Do you have confidence in God's grace and care? Do you have quiet contentment of the mind, knowing the Great Shepherd would not only lay down His life for the sheep, but He has done it? Are you consoled by the knowledge that His protection is mighty and everlasting? That His pastures remain green? That the waters are always living and fresh?

We are blessed with good care. Though we stray, the Good Shepherd brings the lost sheep home. This is the ultimate blessing, forgiveness of our many sins, and promise of eternal joy.

All we like sheep have gone astray; we have turned—every one—to his own way; and the LORD has laid on him the iniquity of us all. (Isaiah 53:6)

Thank You Lord. Thank You.

To him the gatekeeper opens. The sheep hear his voice, and he calls his own sheep by name and leads them out. (John 10:3)

As Jonathan Edwards said in his "Farewell Sermon",
Whoever may hereafter stand related to you as your spiritual guide, my desire and prayer is that the great Shepherd of the sheep would have a special respect to you, and be your guide (for there is none teacheth like him), and that he who is the infinite fountain of light, would “open your eyes, and turn you from darkness unto light, and from the power of Satan unto God; that you may receive forgiveness of sins, and inheritance among them that are sanctified, through faith that is in Christ;” that so in that great day, when I shall meet you again before your Judge and mine, we may meet in joyful and glorious circumstances, never to be separated any more.


Further Reading

Exposition of The Lord is My Shepherd


  1. Here is a list of 10 facts about sheep and goats I put together a couple of years ago that reveal what truly fitting symbols for believers and unbelievers they are:

    1. Sheep have 54 chromosomes; goats have 60. That is, goats have an additional *six* chromosomes—six, the number identified with man and his fallen state.

    2. The tails of sheep hang down demurely, while the tails of goats stick up proudly. The Spirit leads believers to live lives characterized by purity and modesty, while the flesh wants to flaunt itself and attract attention.

    3. Sheep will not normally try to jump a fence. Goats are curious and are constantly jumping fences and wandering off into areas they shouldn't be. Believers are content with the bounds set by their Heavenly Father, but unbelievers stubbornly follow their own fleshly desires.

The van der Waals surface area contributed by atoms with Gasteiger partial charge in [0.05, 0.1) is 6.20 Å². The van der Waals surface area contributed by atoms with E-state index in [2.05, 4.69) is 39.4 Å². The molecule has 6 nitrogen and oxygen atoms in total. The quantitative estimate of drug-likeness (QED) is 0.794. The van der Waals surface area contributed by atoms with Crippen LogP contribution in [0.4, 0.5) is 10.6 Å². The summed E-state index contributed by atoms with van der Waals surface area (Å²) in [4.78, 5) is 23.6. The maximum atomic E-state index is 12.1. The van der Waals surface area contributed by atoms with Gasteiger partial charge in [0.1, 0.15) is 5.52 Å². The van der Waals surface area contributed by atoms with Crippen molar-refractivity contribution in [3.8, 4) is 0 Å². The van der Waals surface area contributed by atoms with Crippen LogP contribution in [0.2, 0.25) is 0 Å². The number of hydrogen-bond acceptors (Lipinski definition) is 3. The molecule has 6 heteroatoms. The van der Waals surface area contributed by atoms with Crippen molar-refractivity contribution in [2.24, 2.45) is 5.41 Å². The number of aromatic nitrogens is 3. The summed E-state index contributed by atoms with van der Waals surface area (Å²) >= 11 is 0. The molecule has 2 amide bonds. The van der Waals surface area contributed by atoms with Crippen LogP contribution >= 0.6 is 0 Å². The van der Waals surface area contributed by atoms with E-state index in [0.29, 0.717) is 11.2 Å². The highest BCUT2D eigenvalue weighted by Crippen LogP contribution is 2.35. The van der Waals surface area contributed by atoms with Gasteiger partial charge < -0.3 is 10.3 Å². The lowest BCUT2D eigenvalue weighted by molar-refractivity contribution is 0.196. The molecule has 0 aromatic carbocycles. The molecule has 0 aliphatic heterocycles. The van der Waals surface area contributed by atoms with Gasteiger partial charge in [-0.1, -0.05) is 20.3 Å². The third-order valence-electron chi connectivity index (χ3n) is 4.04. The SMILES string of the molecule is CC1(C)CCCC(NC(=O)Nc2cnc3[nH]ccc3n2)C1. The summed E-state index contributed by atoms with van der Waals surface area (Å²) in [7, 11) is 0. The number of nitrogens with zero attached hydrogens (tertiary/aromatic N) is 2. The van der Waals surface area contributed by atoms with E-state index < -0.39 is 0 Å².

4. Sheep are relatively indifferent to their environment. Cold, rain, whatever—they do not seem to be focused on the environment in which they live. Goats, however, are much more sensitive to their environment, and will invariably seek shelter from adverse weather conditions. As believers, we know this world is not our home, and we should be focused on spiritual things and the world to come. For unbelievers, this fallen world is as good as it gets—this is their 'best life now.'

    5. Sheep graze on grass and clover, while goats will eat just about anything—including garbage. Believers are admonished to guard their minds, and think on things that are true, pure, and of good report—and to keep out the trash. Unbelievers gorge themselves on a daily diet of things that are unholy, impure, and that drag them ever further from a loving God that seeks their repentance.

    6. Sheep have a flocking instinct, and tend to stay together. A sheep will become quite agitated and distressed if separated from the other sheep. Goats, on the other hand, are curious and independent, and will go off on their own. Believers are part of the body of Christ, and will naturally seek the company of God's people. Jesus commanded us to comfort, strengthen and edify one another, and build each other up in our faith. Unbelievers naturally seek their own way.

    7. Sheep have little discernible social structure within the herd, and tend to look to the shepherd as being in control. Goats often butt heads in an effort to secure a more dominant position over other goats. Believers look to Jesus, not thinking more highly of themselves than they ought. Unbelievers are all about self—I'm number one.

    8. Sheep will stay with their young, always keeping them at their side. Goats routinely wander off and leave their young unattended for extended periods of time. Believers will lovingly foster and mentor new believers as spiritual babes. Unbelievers have no such concern for the spiritual welfare or development of others.

    9. Sheep recognize and will follow the voice of the shepherd, and his voice alone. Goats will not. Believers know and will follow only the voice of the Lord, and ignore the voices coming from the world with their seductive promises of "spiritual enlightenment." On the other hand, unbelievers chase after whatever tickles their ears, and end up mired in deception.

    10. Copper is toxic to sheep, whereas goats *require* copper in their diet. In the Bible, what we know as copper is also referred to as bronze and brass (both are alloys containing copper), and these metals are symbolic of sin: insensitivity to it, persistence in it, and the judgment of it. As believers, sin is toxic to our spiritual growth and our walk with the Lord; however, the Holy Spirit will convict us and lead us to repent and turn from sin on an ongoing basis to keep our fellowship with God strong and vibrant. Conversely, the flesh knows nothing but sin. Without the convicting power of the Holy Spirit, trying to convince an unbeliever he is sinful is a bit like trying to convince a fish it is wet.

    I had known some of these for years, but this last one about copper blew me away when I found out about it. We serve an awesome God!